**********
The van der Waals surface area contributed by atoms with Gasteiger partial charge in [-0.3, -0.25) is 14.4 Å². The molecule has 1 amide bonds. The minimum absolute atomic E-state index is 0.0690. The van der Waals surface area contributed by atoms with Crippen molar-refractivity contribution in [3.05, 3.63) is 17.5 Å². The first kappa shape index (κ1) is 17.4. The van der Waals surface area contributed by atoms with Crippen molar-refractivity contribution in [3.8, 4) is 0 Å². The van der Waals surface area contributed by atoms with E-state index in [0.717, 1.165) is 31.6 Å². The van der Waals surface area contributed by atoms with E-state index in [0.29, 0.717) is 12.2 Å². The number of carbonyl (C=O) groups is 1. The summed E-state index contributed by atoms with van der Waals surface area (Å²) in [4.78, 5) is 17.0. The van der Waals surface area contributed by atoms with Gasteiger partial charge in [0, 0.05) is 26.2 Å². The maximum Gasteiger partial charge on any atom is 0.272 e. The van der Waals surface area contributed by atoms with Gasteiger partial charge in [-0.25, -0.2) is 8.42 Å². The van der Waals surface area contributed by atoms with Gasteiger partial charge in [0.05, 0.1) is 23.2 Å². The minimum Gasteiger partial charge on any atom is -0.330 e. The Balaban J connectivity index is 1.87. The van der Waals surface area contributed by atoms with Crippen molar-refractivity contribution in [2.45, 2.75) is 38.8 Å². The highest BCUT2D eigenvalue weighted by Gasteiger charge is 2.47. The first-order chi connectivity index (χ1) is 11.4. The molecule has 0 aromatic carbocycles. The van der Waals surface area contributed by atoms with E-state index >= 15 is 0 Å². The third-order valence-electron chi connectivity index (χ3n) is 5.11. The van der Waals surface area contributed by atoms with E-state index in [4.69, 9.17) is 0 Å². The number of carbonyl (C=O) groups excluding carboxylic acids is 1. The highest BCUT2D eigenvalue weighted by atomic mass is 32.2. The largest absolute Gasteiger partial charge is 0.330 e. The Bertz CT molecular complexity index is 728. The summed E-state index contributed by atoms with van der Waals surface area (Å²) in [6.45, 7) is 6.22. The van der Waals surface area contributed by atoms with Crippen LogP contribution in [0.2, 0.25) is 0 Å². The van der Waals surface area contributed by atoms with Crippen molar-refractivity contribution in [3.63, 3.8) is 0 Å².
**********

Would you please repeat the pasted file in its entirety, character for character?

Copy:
The van der Waals surface area contributed by atoms with Gasteiger partial charge in [-0.3, -0.25) is 14.4 Å². The molecule has 1 amide bonds. The minimum absolute atomic E-state index is 0.0690. The van der Waals surface area contributed by atoms with Crippen molar-refractivity contribution in [3.05, 3.63) is 17.5 Å². The first kappa shape index (κ1) is 17.4. The van der Waals surface area contributed by atoms with Crippen molar-refractivity contribution in [3.8, 4) is 0 Å². The van der Waals surface area contributed by atoms with E-state index in [0.717, 1.165) is 31.6 Å². The van der Waals surface area contributed by atoms with E-state index in [0.29, 0.717) is 12.2 Å². The number of carbonyl (C=O) groups is 1. The summed E-state index contributed by atoms with van der Waals surface area (Å²) in [4.78, 5) is 17.0. The van der Waals surface area contributed by atoms with Gasteiger partial charge in [0, 0.05) is 26.2 Å². The maximum Gasteiger partial charge on any atom is 0.272 e. The van der Waals surface area contributed by atoms with Gasteiger partial charge in [-0.25, -0.2) is 8.42 Å². The van der Waals surface area contributed by atoms with Gasteiger partial charge in [0.05, 0.1) is 23.2 Å². The minimum Gasteiger partial charge on any atom is -0.330 e. The Balaban J connectivity index is 1.87. The van der Waals surface area contributed by atoms with Crippen molar-refractivity contribution in [2.45, 2.75) is 38.8 Å². The highest BCUT2D eigenvalue weighted by Gasteiger charge is 2.47. The first-order chi connectivity index (χ1) is 11.4. The molecule has 0 aromatic carbocycles. The van der Waals surface area contributed by atoms with E-state index >= 15 is 0 Å². The third-order valence-electron chi connectivity index (χ3n) is 5.11. The van der Waals surface area contributed by atoms with E-state index in [4.69, 9.17) is 0 Å². The number of carbonyl (C=O) groups excluding carboxylic acids is 1. The highest BCUT2D eigenvalue weighted by atomic mass is 32.2. The largest absolute Gasteiger partial charge is 0.330 e. The Bertz CT molecular complexity index is 728. The summed E-state index contributed by atoms with van der Waals surface area (Å²) in [6.45, 7) is 6.22. The van der Waals surface area contributed by atoms with Crippen LogP contribution in [0.2, 0.25) is 0 Å². The van der Waals surface area contributed by atoms with Crippen molar-refractivity contribution in [3.63, 3.8) is 0 Å².